A Legal perspective on Open Source and IPR – Cost and Time Efficiencies or a Faustian Pact?

Well that depends! 

If the relevant governing licence is benign then it may be a “win-win” situation enabling you to save money and time on software development without having to comply with any disadvantageous conditions relating to Intellectual Property rights or otherwise. However, if the governing licence is less liberal, you may end up feeling that the deployment of the open source was a false economy. The common OS licences generally regarded as permissive are Apache, Berkeley Software Distribution (BSD) and MIT. There are no precise statistics but together these 3 are estimated to cover about 40 percent of open source projects whereas the more restrictive GNU General Public Licenses, notably GPL 2 and GPL 3 account for about 35 percent.

The main concerns re GPL can be traced to GPL 2 section 2(b) which stipulates that “You may modify your copy or copies of the Program or any portion of it, thus forming a work based on the Program, and copy and distribute such modifications or work.. provided that you also meet all of these conditions….b) You must cause any work  that you distribute or publish that in whole or in part contains or is derived from the Program or any part thereof, to be licensed as a whole at no charge to all third parties under the terms of this License”

The attempt to interpret this wording definitively and without ambiguity is at the very least challenging. The dearth of relevant case law makes matters more complex. Many complex issues arise, notably:

  • what constitutes a “derivative work?”
  • does distribution within a company constitute “distribution or publication?”
  • do resultant executables “contain or derive from” GPL code?
  • what is the difference between “static” and “dynamic” linking?
  • can one hermetically “seal” GPL code from proprietary code to avoid contamination of the latter by the former?

The answers to those questions merit a dissertation not a mere article.  Suffice it to say, one has to tread very carefully in this area. It may well be that the benefits of using open source would be outweighed by the detriment to the existence and value of the company’s IPR. Where the development team sits in-house, then with proper analysis and relevant expert input one should be able to reach an informed decision. However, where development is outsourced, matters become more complicated as the interests of the developer and the company may well diverge. The developer can save a lot of time by deploying open source and if the project is fixed-price or time-bound, this will be an attractive option. However, the company may not be aware of the potential impact on its IPR or may be aware but unable to monitor the developer’s coding processes. In some cases, companies that think they have a valuable IPR repository are only disabused when a potential investor or acquirer runs its slide rule over the company in the context of due diligence and finds that some or all of the company’s key code is not proprietary to the company.Indeed, if the open source runes are negative, investors who saw the company’s IPR as a major reason for investing or acquiring may seek to renegotiate or be deterred completely.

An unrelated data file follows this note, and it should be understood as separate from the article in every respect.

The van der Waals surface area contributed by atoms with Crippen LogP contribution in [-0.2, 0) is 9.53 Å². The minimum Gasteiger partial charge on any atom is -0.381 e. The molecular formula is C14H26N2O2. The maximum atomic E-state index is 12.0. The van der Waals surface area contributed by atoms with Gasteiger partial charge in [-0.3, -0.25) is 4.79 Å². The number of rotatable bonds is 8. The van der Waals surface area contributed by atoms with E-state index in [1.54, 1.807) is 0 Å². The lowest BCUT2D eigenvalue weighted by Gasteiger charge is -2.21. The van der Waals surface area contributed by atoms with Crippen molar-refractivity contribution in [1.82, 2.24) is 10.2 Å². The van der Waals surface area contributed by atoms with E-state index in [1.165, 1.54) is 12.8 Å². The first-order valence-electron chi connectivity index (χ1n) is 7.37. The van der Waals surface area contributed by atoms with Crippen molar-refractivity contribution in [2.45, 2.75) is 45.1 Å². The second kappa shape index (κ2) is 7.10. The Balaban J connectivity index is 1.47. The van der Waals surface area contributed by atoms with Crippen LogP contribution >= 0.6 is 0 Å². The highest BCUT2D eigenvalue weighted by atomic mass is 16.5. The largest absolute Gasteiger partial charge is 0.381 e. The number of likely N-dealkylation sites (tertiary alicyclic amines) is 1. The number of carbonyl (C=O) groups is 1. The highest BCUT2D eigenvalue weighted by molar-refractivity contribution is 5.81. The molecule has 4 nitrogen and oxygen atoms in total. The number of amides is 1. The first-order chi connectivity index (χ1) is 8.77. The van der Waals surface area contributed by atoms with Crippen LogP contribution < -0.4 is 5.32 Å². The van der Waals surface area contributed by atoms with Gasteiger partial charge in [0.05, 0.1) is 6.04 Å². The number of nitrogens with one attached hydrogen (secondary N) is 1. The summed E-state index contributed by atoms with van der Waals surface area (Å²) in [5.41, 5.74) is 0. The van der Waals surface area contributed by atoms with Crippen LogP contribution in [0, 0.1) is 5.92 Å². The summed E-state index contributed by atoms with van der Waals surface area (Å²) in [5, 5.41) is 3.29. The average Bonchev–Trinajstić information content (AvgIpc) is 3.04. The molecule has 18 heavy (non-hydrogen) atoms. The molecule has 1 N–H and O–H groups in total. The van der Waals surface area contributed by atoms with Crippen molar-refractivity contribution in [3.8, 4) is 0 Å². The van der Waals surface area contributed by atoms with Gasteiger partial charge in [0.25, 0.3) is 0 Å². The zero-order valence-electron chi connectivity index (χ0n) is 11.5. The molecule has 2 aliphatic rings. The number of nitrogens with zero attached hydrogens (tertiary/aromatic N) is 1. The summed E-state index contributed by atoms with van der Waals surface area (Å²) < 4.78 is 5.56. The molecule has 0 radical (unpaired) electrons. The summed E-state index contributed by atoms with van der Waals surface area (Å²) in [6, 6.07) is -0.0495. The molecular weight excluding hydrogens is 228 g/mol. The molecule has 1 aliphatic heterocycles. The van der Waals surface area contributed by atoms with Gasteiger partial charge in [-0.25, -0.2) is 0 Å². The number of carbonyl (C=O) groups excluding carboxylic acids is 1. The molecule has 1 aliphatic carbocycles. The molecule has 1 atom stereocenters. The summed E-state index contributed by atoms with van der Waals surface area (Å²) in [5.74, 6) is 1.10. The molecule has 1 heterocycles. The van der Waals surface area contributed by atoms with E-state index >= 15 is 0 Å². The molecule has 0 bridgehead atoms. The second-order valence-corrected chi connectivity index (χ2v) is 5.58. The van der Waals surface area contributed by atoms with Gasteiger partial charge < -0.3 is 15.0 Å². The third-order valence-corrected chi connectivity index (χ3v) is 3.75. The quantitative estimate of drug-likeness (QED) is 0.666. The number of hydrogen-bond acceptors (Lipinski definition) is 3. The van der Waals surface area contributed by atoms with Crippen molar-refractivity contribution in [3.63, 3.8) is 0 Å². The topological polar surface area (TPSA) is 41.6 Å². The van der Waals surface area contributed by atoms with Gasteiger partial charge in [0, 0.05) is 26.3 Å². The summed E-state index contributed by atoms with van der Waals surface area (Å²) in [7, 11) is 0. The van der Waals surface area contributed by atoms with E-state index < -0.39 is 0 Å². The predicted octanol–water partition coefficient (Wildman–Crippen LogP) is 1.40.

IPR in Jeopardy? Dynamic v Static Linking

The major IPR risk stems from use of GPL2 or GPL3 code. Those licences are commonly referred to as “infectious” because they generally mandate publication of modifications to the GPL code.  This is so even in SAAS cases where the software supplier is executing on its own server.  Other OS licences may prescribe such publication but generally in less frequent circumstances e.g.  EPL i.e. Eclipse Public License. Whereas under EPL, pure execution of modified EPL code on one’s own server via SAAS would be unlikely to require disclosure of the modifications, the situation would be different if the modified code were distributed. The need to publish such modifications would probably depend on whether the modifications were “hermetically” sealed in separate modules or took the form of adaptations to the original EPL code modules.

Under GPL 3, the situation is more clear-cut as the distinction between separate modules and modified GPL modules seems to fall away with publication required of any modifications to the GPL 3 code. The risk of contamination under GPL 3 arises from the apparent requirement in certain circumstances to publish pre-existing proprietary code that is intermingled with GPL 3 code. However, the need to publish will depend on the extent of the “coupling” between the proprietary and GPL 3 modules. “Dynamic linking” mandates publication whereas “static linking” may not.  Guidance, albeit legally not definitive, is set out in more detail in the GNU FAQ at www.gnu.org/licenses/gpl-faq.html#MereAggregation

Turning back to GPL 2 which still accounts for about 25% of the Open Source market, it does not talk in terms of “dynamic linking”. However, the best view seems to be that linking of proprietary code to GPL 2 code would mandate that the former be published.

Simon Halberstam, Partner and Head of Technology Law Team, May 2015 – simon.halberstam@smab.co.uk 020 3206 2781